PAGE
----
Ocean Sky Chan Monastery 15th Anniversary Celebration and Liang Huang Precious Repentance Ceremony

▍11/19-11/26 – Liang Huang Precious Repentance Ceremony
Liang Huang Precious Repentance Liturgy is the earliest and the longest repentance liturgy in China. It is also known as the “king of all repentance liturgies.” There are 1,275 names of Buddhas and Bodhisattvas listed in the liturgy. The merits derived from the practice of this liturgy are very auspicious and powerful, especially when we sincerely repent and resolve to eradicate our sins and to dedicate the merits to the deceased for their liberation.

The liturgy was compiled by Venerable Baozhi when Emperor Liang requested his help to liberate his wife, Empress Chi, from suffering in her rebirth as a python. From that inception until today, this liturgy has been in circulation for more than a thousand years. When we sincerely repent and prostrate in accordance with the liturgy, the Dharma water of compassion and wisdom can cleanse all our sins and wrongdoings, unlock all enmities and grievances, purify our bodies and minds, and eventually lead us to the attainment of Supreme Enlightenment.

▍11/ 30 15 Anniversary Ceremony
In upholding the great vows and compassion of Grand Master Wei Chueh, the Founding Patriach of Chung Tai Chan Monastery in Taiwan, Ocean Sky Chan Monastery has propagated Dharma for 15 years. We are greatly honored to have Venerable Jiandeng, the Abbot of Chung Tai Chan Monastery, to preside over the 15 Anniversary Ceremony of our monastery and conduct the Transmission of Three Refuges and Five Precepts. The public is welcome to attend this grand celebration, to listen to Dharma Talk, and share our Dharma joy.


Dining Hall – Jasmin Cajiuat

I joined the Bodhi Star Summer Camp because the temple is a very good place to cultivate. I volunteered because I wanted to understand the different nature of people, to learn and practice kindness and compassion, to help in the preparation, and have a meaningful experience this summer.

In the past week being involved in some minor preparations for the Bodhi Star Summer Camp, I learned so many things about people, their different personalities, different understanding, and different perceptions. I managed to slow down my thinking, and realized that being logical had not helped me in understanding others. Instead, it had led my mind to more conflicts and confusion, by setting standards and expectations. I learned that no matter how pure my mind is, even without intention, no two persons would react in the same manner. I saw reasons, and causes and effects. I realized that I still have so much more to learn. (Amituofo.)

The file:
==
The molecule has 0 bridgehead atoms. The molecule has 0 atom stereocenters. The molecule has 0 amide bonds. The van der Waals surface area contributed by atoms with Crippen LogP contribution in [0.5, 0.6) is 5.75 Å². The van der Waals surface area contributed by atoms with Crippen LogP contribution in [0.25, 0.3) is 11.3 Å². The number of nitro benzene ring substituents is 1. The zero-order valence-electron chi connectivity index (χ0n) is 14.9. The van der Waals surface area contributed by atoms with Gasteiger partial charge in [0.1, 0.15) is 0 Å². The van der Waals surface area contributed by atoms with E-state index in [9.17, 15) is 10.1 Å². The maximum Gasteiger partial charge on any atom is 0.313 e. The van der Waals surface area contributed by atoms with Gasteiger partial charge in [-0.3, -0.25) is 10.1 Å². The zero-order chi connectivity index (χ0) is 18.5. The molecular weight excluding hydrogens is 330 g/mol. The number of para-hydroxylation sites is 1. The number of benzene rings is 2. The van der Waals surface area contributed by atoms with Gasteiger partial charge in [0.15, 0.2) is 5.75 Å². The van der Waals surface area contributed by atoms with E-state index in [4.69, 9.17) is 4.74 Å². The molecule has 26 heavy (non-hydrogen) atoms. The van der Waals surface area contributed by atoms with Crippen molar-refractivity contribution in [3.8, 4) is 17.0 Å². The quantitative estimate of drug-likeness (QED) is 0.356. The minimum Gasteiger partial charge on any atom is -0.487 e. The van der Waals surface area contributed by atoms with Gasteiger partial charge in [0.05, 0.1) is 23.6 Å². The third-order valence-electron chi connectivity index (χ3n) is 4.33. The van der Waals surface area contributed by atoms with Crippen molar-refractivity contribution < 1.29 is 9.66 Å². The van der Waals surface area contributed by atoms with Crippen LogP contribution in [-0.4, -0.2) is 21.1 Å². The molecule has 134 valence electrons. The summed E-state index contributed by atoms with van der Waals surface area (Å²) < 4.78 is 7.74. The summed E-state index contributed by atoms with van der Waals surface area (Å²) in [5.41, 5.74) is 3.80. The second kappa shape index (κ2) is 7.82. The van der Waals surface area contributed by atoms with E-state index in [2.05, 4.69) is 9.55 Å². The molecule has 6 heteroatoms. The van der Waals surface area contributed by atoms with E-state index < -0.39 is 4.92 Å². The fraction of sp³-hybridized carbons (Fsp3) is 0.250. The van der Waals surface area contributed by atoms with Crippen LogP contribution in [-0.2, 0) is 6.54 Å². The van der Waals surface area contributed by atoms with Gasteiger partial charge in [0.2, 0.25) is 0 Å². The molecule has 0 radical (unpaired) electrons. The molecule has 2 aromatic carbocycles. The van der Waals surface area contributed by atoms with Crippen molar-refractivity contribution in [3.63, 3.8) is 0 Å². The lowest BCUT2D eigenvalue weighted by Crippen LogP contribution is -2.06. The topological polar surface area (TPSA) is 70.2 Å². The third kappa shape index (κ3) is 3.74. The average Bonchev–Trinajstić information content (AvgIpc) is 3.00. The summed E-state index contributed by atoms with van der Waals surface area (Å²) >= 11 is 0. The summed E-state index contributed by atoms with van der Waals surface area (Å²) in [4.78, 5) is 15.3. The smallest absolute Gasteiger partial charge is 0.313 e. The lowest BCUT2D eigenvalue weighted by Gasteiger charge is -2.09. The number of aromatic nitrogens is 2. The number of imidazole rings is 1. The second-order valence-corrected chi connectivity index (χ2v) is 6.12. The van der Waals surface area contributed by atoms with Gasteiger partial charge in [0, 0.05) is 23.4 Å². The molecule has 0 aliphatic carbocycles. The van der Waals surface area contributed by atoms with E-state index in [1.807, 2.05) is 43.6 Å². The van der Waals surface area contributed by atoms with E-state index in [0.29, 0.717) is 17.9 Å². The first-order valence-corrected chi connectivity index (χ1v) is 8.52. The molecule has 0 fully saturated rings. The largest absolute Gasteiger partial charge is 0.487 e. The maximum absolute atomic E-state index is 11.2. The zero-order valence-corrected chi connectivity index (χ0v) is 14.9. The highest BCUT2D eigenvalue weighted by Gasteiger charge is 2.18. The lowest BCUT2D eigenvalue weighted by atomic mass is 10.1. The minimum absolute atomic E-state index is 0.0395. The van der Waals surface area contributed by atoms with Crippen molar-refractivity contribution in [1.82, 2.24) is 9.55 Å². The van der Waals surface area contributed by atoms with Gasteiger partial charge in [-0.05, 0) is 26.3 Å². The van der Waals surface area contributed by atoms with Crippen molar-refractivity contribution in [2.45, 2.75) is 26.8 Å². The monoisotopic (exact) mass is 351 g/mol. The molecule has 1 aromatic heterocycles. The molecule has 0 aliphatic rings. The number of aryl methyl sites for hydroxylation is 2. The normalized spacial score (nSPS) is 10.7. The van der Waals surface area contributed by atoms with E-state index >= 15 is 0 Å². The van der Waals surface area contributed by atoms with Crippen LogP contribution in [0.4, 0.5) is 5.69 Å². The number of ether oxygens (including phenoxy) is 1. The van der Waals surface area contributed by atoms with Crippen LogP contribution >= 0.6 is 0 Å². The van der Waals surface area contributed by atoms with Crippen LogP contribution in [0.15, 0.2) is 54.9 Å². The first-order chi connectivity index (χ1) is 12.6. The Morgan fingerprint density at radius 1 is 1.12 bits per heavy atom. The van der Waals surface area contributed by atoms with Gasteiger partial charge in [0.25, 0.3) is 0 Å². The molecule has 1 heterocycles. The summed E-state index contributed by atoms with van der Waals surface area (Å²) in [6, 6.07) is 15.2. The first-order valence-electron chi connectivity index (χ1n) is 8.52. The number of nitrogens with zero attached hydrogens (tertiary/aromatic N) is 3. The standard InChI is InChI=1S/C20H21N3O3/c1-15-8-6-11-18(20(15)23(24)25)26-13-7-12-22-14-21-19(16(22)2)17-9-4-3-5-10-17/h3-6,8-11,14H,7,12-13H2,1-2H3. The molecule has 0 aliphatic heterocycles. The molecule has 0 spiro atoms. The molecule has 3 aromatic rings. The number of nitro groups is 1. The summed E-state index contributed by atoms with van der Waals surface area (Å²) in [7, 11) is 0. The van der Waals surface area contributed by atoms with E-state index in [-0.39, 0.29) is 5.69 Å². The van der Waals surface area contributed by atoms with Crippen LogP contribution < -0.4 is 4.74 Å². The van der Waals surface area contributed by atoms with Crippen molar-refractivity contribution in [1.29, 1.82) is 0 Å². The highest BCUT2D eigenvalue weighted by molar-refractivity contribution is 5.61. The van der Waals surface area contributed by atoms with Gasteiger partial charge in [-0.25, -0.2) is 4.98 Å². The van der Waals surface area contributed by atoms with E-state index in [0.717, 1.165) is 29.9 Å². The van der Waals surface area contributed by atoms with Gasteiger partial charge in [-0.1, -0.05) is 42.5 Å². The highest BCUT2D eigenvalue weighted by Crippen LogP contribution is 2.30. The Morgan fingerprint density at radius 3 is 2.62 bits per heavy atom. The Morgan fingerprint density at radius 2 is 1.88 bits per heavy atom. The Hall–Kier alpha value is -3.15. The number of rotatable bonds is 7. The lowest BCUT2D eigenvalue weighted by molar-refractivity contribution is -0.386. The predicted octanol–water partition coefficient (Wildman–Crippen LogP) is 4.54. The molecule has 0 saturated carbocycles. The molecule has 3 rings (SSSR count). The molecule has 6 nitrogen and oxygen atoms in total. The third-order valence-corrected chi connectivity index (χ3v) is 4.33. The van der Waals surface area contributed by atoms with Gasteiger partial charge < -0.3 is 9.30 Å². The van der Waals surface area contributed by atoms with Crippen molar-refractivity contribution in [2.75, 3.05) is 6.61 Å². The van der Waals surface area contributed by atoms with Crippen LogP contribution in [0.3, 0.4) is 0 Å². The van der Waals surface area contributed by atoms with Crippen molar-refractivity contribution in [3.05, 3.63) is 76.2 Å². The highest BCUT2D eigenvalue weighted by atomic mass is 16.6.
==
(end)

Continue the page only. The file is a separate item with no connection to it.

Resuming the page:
Bodhi Star Volunteer’s Reflection – AT Phillip A. Roxas

I joined the Bodhi Star Summer Camp because I wanted to improve myself in my interpersonal skills and to develop patience. I also liked to spend time in fruitful activities helping others.

I am grateful that I could be a part of this summer camp and for the chance to get to know more about others and to develop my own abilities.

At the Bodhi Star Summer Camp, I learned to be patient, disciplined, composed, and ready to help. I also learned to trust in others and be of service to those in need.

Bodhi Star Volunteer’s Reflection – AT Roger Hsieh

Every day, before the program, the ATs would have a short meeting for us to know the rundown of the day’s schedule. During the last day’s meeting, Master Jiandan talked about Dharma joy, which by definition is the joy one feels after a Dharma event even though one is exhausted. The day went smoothly and by the time of lamp offering, I had a warm feeling in my heart. As I see the children offer their lamp, I start to smile, because I saw what all of us here in Ocean sky have accomplished for the children.

  They are the next generation. Hopefully the lessons they learned here could spark up and enlighten others, and the seed that was planted in them would grow to become a big tree. All these thoughts filled my heart with joy, and I knew we did the right thing for the children.

  I thank Ocean Sky Chan Monastery for giving me the chance to help others, and for teaching me the Four Tenets: To our elders, be respectful. To our juniors, be kind. With all humanity, be harmonious. In all endeavor, be true.